FA Commission: Greg Dyke warns of bleak future if proposals fail

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Football Association chairman Greg Dyke has warned failure to adopt his plans to improve English football could lead to a bleak future for homegrown talent.

Dyke’s proposals quickly created deep divisions within the game on Thursday.

“The question I ask the people who don’t buy into this is, what do you want to do?” Dyke told BBC Sport.

“The analysis in this document is pretty damning of the future for English football and English boys. It’s not enough to say we will do nothing.”

Analysis

David Bond BBC sports editor

“The Premier League is the richest in the world and it is embarrassing that these resources are not being used to help England close the gap on other European nations such as Spain, Germany and France.

“Greg Dyke knows this. He also knows that the minute England exit the World Cup in Brazil, then the spotlight will turn on him and the FA.”

At the heart of the four-point plan is the creation of a new tier within the Football League to accommodate Premier League B teams.

There is also a call for a ban on non-European Union players outside of the top-flight, the development of “strategic loan partnerships” between clubs, as well as a reduction in non-homegrown players in Premier League squads.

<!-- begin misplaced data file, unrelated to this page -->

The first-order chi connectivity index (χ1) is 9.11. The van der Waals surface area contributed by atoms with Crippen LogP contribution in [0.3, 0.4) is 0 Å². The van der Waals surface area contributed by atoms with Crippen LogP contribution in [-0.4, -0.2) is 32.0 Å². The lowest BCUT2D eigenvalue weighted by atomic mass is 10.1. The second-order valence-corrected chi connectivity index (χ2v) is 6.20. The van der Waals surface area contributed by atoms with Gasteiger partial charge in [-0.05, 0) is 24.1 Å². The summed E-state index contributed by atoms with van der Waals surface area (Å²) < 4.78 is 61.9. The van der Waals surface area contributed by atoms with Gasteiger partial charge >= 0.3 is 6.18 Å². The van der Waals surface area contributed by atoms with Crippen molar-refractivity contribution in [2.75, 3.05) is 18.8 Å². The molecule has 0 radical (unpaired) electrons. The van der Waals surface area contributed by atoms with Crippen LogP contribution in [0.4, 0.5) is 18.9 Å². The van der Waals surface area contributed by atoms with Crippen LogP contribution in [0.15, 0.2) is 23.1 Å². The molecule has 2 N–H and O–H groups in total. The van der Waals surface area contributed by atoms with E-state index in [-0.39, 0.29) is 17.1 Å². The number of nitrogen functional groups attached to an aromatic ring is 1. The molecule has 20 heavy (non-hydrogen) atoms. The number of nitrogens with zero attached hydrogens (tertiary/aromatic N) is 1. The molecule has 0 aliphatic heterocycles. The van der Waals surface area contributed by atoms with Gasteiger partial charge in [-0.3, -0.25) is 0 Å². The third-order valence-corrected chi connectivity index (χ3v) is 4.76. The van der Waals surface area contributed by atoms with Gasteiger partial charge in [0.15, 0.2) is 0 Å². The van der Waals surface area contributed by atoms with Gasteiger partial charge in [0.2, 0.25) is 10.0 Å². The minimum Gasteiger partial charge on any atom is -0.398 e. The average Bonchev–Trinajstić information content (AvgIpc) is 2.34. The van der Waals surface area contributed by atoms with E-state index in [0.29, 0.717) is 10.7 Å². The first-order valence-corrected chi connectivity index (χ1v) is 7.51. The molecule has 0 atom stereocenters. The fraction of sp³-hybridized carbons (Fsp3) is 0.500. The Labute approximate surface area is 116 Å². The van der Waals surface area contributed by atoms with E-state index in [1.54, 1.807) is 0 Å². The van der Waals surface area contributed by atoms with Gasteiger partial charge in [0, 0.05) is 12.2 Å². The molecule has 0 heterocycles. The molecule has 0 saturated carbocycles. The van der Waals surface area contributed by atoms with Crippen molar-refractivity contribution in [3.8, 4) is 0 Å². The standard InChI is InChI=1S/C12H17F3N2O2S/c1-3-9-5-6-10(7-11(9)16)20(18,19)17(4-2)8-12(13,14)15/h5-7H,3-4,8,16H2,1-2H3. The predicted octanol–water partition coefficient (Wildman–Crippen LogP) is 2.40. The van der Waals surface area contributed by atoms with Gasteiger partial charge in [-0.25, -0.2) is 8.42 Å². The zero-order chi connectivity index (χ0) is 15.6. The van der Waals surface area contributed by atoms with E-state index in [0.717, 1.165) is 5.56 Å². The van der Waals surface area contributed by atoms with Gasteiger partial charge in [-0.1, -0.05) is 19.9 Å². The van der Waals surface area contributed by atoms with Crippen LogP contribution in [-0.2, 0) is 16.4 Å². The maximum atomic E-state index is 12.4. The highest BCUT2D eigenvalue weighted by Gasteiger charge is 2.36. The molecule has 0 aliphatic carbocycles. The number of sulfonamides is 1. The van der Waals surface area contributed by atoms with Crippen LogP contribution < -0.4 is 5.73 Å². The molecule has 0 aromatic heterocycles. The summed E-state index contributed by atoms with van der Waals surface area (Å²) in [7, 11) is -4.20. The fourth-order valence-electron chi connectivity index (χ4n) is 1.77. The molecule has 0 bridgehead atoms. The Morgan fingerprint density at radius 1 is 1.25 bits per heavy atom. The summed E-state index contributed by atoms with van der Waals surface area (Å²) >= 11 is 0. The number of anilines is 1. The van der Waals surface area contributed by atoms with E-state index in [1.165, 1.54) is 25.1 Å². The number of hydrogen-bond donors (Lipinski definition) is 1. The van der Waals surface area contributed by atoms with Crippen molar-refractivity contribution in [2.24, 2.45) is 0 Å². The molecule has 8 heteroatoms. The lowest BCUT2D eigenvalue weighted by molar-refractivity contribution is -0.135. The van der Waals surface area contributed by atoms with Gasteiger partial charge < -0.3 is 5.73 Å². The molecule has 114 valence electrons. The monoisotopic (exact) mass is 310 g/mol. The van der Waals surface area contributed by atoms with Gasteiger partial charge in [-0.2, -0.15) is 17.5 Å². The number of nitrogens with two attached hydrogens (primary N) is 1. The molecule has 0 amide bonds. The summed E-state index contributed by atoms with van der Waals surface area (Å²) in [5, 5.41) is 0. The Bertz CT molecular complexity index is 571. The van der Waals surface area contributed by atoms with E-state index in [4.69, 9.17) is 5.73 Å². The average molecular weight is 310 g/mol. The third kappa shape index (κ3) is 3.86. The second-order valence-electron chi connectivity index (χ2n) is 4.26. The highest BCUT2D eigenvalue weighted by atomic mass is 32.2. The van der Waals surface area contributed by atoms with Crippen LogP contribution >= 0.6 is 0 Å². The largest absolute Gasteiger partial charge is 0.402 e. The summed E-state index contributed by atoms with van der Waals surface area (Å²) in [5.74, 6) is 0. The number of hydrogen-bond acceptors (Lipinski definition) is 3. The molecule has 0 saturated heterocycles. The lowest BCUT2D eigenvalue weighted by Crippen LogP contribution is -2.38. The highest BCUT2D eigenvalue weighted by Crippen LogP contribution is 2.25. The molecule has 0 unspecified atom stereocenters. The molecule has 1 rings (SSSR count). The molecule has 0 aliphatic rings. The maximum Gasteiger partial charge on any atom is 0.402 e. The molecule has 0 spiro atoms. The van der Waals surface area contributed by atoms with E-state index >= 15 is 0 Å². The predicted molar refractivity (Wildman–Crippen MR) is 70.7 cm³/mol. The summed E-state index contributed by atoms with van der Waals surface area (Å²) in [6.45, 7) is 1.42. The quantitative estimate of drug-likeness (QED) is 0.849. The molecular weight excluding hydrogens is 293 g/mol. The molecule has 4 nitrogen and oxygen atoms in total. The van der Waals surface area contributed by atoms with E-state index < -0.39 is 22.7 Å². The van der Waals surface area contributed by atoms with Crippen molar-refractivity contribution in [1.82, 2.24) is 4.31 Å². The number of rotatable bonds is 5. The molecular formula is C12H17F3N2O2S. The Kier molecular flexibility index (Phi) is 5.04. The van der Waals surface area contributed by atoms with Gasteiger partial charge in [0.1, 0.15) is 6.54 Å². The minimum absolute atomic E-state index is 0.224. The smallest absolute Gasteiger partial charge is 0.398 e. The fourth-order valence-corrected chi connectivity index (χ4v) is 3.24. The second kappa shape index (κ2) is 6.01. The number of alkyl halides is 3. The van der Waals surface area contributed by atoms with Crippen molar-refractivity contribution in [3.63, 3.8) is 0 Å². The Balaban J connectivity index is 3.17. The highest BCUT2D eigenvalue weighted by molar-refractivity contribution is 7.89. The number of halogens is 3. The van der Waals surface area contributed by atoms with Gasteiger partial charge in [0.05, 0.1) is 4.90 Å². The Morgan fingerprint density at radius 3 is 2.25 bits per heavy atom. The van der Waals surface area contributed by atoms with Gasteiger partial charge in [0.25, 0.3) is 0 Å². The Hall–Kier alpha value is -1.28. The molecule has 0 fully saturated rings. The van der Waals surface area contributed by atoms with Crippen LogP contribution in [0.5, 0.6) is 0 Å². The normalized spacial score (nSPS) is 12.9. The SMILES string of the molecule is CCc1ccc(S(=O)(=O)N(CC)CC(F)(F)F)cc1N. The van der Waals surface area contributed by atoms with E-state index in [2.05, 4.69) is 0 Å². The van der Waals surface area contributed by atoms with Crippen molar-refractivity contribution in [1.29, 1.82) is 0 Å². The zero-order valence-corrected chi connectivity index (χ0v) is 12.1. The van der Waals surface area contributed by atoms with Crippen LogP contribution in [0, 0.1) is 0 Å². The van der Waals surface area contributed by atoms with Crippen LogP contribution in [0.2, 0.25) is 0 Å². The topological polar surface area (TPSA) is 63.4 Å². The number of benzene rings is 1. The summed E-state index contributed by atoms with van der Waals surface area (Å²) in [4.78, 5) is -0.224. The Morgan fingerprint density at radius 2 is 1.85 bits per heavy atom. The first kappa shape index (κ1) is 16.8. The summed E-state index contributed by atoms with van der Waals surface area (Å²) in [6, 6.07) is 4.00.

According to the review, only 32% of starters qualified to play for England in the 2012-13 Premier League season, compared to 69% 20 years ago.

The commission’s proposals set an “ambitious but realistic” target of increasing the number of English players in the Premier League to 45% by 2022.

“If we don’t arrest the decline you feel quite bleak about the future of English football,” said Dyke.

“You’ll have very a good league, but it’s not about English football.”

England manager Roy Hodgson welcomed the proposals, but critics such as Peterborough chairman Darragh MacAnthony believes the B team plan is unworkable, while Football League chief executive Shaun Harvey says the report “may not contain a solution that is acceptable at the current time”.

For and against the proposal

England manager Roy Hodgson: “We are much wiser than when this process began and now have a strong body of work that will stop us wondering how we compare to other countries.”

Portsmouth chief executive Mark Catlin: “The wealth and riches of Premier League clubs will mean that money will be put into their B teams and in no time you will find the current League One populated by only B teams. It will destroy the whole fabric of the league structure.”

Dyke added: “You can’t be sure you can deliver this. They’re difficult proposals and you can’t possibly be sure people are going to buy into them. But what else are you going to buy into?”

The FA commission was made up of Dyke, Hodgson, former England managers Glenn Hoddle and Howard Wilkinson, plus ex-England internationals Rio Ferdinand and Danny Mills.

Football League chairman Greg Clarke, Professional Footballers’ Association chairman Ritchie Humphreys, FA vice-chairman Roger Burden and Crewe Alexandra’s director of football Dario Gradi were also part of the 10-man commission.

It sought contributions from more than 650 people across all levels of the sport in England and abroad.

Further proposals to improve the grassroots game in England will follow in the autumn. No firm date has been given for a final decision.

 

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